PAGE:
Proulx’s modest but riveting story has been expertly expanded to feature length by Larry McMurtry and Diana Ossana, whose literary talents are surely well-known, and Ang Lee has treated their script lovingly, with a quiet serenity that some may dismiss as lethargic but actually gives the tale–and the performances–the time and space to blossom. The film’s anchor is Ledger, whose career rejuvenation this year reaches a pinnacle here with a painfully moving turn as the withdrawn, taciturn man who finds release only in the presence of his secret lover. Gyllenhaal, as the more talkative and extroverted of the pair, can’t match Ledger, but his boyish exuberance serves as a proper foil to him. Though this is primarily a two-character piece, both Hathaway, and especially Williams, have their moments as the men’s wives, as do Randy Quaid as the boss who barely tolerates the duo even before he finds out what they’ve been up to while on the job, Linda Cardellini as a woman Ennis takes up with and Anna Faris as the bubbleheaded wife of one of Twist’s acquaintances. And Roberta Maxwell and Peter McRobbie cut to the quick in the film’s wrenching final scenes.

“Brokeback Mountain” is elegantly shot by Rodrigo Prieto, particularly in the gorgeous outdoor sequences but in the interiors as well, and Judy Becker’s production design reflects the passage of time without undue exaggeration. Gustavo Santaolalia’a score is unhurried and expressive, much like the film as a whole. The subject alone will make some viewers resist, but that will be their loss.


Every once in a while a picture comes along that’s so unexpectedly good that it renews your faith in the wisdom of going to the movies. And when such a film pops up in the cinematic dog days of August, it’s a double blessing. “American Splendor” is such a flick–an inventive, spiky yet touching portrait of comic-book curmudgeon Harvey Pekar. Part dramatized autobiography and part stream-of-consciousness recollection by Pekar himself, with some “documentary” footage and animation added for good measure, the picture blends reality and recreation with a startling degree of imagination and charm, making for a post-modernist experience that’s sharply witty, curiously warm and wonderfully entertaining.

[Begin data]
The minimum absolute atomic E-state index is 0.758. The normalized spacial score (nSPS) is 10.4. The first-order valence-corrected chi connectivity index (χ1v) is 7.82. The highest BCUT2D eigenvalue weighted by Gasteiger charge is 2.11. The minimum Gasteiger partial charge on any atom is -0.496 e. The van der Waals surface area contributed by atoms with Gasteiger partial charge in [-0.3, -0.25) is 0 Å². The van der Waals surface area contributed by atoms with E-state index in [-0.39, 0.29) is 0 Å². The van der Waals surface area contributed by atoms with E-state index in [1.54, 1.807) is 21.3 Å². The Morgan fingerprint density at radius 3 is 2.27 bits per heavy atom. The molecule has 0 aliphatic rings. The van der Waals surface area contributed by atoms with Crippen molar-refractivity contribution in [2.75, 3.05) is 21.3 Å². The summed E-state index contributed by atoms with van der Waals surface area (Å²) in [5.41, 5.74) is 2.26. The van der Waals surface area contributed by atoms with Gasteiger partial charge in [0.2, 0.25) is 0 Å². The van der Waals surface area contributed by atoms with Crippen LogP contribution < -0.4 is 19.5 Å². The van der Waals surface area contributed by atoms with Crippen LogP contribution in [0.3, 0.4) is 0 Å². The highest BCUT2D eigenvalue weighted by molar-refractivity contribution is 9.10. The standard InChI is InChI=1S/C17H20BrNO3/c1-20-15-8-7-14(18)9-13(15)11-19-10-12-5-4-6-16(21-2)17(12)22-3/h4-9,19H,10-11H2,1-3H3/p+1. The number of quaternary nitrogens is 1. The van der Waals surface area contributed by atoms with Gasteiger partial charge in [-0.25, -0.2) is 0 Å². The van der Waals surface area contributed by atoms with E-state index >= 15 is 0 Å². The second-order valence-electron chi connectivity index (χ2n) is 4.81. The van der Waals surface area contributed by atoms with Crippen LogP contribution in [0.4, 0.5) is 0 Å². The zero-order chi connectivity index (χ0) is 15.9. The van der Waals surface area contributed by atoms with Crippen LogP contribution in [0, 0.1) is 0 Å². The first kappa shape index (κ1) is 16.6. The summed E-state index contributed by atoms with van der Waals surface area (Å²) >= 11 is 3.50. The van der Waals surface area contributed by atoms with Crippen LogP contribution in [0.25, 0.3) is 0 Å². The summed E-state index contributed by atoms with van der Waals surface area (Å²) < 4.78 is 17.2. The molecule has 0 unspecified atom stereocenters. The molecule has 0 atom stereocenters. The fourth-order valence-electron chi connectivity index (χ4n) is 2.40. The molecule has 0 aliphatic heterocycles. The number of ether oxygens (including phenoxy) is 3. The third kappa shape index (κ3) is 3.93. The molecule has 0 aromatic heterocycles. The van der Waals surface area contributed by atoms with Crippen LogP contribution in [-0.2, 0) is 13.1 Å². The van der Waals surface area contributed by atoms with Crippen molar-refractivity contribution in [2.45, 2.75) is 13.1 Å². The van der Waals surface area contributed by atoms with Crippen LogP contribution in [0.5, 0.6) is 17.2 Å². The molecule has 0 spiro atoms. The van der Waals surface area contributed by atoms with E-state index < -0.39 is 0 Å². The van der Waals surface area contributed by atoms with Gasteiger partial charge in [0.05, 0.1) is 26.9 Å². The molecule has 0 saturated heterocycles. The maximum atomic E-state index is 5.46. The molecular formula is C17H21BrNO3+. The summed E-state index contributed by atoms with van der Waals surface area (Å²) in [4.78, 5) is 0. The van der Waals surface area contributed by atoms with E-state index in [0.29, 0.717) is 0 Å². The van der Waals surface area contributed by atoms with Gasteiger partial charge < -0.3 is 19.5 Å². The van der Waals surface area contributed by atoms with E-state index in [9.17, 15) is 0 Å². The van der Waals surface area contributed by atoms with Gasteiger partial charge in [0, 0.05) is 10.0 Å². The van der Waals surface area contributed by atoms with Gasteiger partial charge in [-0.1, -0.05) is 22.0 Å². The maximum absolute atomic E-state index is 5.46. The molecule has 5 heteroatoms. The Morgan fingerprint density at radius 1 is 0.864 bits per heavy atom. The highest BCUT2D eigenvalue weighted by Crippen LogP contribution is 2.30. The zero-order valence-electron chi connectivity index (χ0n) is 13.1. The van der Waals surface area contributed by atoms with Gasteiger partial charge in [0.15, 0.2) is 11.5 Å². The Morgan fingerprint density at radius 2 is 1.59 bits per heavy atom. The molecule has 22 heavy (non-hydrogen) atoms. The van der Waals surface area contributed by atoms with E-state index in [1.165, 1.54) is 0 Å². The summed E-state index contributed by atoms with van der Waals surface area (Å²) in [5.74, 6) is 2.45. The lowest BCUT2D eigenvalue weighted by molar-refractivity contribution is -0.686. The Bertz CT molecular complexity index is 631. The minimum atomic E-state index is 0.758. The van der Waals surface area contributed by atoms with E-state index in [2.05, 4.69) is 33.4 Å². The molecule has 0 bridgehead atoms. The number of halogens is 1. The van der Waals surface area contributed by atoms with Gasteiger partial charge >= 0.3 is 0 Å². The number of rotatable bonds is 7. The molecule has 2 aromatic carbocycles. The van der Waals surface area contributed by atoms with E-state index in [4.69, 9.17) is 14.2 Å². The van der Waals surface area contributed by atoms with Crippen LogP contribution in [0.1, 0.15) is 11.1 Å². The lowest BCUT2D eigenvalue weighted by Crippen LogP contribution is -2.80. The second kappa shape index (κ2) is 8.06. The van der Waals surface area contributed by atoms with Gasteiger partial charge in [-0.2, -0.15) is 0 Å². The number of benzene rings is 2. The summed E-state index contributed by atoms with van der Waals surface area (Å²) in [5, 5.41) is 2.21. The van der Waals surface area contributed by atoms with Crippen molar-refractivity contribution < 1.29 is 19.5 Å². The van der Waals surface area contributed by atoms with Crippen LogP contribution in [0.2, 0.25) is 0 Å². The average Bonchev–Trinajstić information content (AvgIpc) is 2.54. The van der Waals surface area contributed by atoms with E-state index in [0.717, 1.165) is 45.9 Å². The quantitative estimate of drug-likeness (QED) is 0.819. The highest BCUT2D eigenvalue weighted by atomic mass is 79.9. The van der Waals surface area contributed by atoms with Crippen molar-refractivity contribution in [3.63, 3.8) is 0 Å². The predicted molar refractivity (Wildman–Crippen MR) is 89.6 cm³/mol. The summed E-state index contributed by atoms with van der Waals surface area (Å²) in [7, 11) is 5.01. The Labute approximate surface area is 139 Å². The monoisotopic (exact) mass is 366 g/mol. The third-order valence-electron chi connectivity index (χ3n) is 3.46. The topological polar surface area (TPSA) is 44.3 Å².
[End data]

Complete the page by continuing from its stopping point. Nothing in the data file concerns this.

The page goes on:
Paul Giamatti gives an amazing performance as Pekar, to whom we’re introduced as he prowls the streets of his native Cleveland and interacts with his co-workers at a V.A. hospital, most notably self-proclaimed nerd Toby Radloff (the glorious Judah Friedlander) and opinionated Mr. Boats (Earl Billings). His fondness for collecting old jazz 78s at garage sales leads to a chance encounter with artist Robert Crumb (the hilariously otherworldly James Urbaniak), and the two become oddball pals; after Crumb strikes it rich in underground comics, Pekar persuades his friend to illustrate his rants on the small humiliations of everyday life. The result is American Splendor magazine, a sort of stand-up routine on the printed page, in which Pekar becomes an idiosyncratic exponent of lower-class observations, complaints and dashed hopes. Its success earns him a degree of celebrity as a repeated guest–a raspy voice of the enraged common man–on David Letterman’s Late Night show, and attracts the attention of a fan named Joyce (Hope Davis), a neurotically health-obsessed free spirit who comes to visit him from the East Coast and eventually becomes his wife (by picture’s end the couple has even adopted a child). Yet a serious illness intervenes as well.